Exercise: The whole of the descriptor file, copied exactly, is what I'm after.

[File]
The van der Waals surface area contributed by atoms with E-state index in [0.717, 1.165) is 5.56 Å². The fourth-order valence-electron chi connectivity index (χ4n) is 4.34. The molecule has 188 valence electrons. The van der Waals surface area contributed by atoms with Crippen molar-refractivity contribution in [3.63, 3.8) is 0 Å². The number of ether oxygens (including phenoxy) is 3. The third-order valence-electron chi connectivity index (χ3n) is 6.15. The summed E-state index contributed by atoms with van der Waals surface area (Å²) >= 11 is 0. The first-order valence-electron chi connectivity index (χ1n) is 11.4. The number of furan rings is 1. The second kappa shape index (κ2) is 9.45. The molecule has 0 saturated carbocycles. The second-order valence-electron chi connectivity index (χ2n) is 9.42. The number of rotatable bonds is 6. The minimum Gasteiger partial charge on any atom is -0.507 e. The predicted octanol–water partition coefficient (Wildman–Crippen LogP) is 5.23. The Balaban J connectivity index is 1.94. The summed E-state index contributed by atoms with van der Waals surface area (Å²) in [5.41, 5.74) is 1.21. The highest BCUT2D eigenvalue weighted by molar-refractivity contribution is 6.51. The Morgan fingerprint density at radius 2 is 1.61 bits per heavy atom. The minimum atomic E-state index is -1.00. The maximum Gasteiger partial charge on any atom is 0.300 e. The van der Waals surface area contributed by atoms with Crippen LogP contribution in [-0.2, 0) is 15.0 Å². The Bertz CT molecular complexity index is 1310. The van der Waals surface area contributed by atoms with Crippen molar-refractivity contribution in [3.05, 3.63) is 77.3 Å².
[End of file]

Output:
The van der Waals surface area contributed by atoms with E-state index in [0.717, 1.165) is 5.56 Å². The fourth-order valence-electron chi connectivity index (χ4n) is 4.34. The molecule has 188 valence electrons. The van der Waals surface area contributed by atoms with Crippen molar-refractivity contribution in [3.63, 3.8) is 0 Å². The number of ether oxygens (including phenoxy) is 3. The third-order valence-electron chi connectivity index (χ3n) is 6.15. The summed E-state index contributed by atoms with van der Waals surface area (Å²) >= 11 is 0. The first-order valence-electron chi connectivity index (χ1n) is 11.4. The number of furan rings is 1. The second kappa shape index (κ2) is 9.45. The molecule has 0 saturated carbocycles. The second-order valence-electron chi connectivity index (χ2n) is 9.42. The number of rotatable bonds is 6. The minimum Gasteiger partial charge on any atom is -0.507 e. The predicted octanol–water partition coefficient (Wildman–Crippen LogP) is 5.23. The Balaban J connectivity index is 1.94. The summed E-state index contributed by atoms with van der Waals surface area (Å²) in [5.41, 5.74) is 1.21. The highest BCUT2D eigenvalue weighted by molar-refractivity contribution is 6.51. The Morgan fingerprint density at radius 2 is 1.61 bits per heavy atom. The minimum atomic E-state index is -1.00. The maximum Gasteiger partial charge on any atom is 0.300 e. The van der Waals surface area contributed by atoms with Crippen LogP contribution in [-0.2, 0) is 15.0 Å². The Bertz CT molecular complexity index is 1310. The van der Waals surface area contributed by atoms with Crippen molar-refractivity contribution in [3.05, 3.63) is 77.3 Å².